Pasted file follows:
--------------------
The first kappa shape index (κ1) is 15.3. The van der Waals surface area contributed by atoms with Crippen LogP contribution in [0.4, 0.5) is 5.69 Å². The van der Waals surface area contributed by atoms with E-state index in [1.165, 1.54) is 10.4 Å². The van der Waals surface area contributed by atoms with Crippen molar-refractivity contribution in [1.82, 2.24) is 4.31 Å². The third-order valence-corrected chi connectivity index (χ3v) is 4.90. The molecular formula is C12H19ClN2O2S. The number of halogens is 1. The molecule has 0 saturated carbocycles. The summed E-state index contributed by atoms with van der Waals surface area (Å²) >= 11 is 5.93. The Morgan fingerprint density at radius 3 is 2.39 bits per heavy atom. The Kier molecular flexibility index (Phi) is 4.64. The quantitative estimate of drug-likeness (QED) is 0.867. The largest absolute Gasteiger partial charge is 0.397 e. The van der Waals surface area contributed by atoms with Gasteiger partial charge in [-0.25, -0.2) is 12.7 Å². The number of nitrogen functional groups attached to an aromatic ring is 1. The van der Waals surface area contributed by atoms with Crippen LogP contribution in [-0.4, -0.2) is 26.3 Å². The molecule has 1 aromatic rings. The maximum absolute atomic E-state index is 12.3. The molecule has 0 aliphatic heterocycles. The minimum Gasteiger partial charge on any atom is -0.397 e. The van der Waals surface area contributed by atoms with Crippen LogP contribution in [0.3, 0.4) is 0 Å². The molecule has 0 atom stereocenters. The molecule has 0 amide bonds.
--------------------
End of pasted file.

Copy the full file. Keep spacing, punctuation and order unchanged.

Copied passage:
The first kappa shape index (κ1) is 15.3. The van der Waals surface area contributed by atoms with Crippen LogP contribution in [0.4, 0.5) is 5.69 Å². The van der Waals surface area contributed by atoms with E-state index in [1.165, 1.54) is 10.4 Å². The van der Waals surface area contributed by atoms with Crippen molar-refractivity contribution in [1.82, 2.24) is 4.31 Å². The third-order valence-corrected chi connectivity index (χ3v) is 4.90. The molecular formula is C12H19ClN2O2S. The number of halogens is 1. The molecule has 0 saturated carbocycles. The summed E-state index contributed by atoms with van der Waals surface area (Å²) >= 11 is 5.93. The Morgan fingerprint density at radius 3 is 2.39 bits per heavy atom. The Kier molecular flexibility index (Phi) is 4.64. The quantitative estimate of drug-likeness (QED) is 0.867. The largest absolute Gasteiger partial charge is 0.397 e. The van der Waals surface area contributed by atoms with Gasteiger partial charge in [-0.25, -0.2) is 12.7 Å². The number of nitrogen functional groups attached to an aromatic ring is 1. The van der Waals surface area contributed by atoms with Crippen LogP contribution in [-0.4, -0.2) is 26.3 Å². The molecule has 1 aromatic rings. The maximum absolute atomic E-state index is 12.3. The molecule has 0 aliphatic heterocycles. The minimum Gasteiger partial charge on any atom is -0.397 e. The van der Waals surface area contributed by atoms with Crippen LogP contribution in [0.3, 0.4) is 0 Å². The molecule has 0 atom stereocenters. The molecule has 0 amide bonds.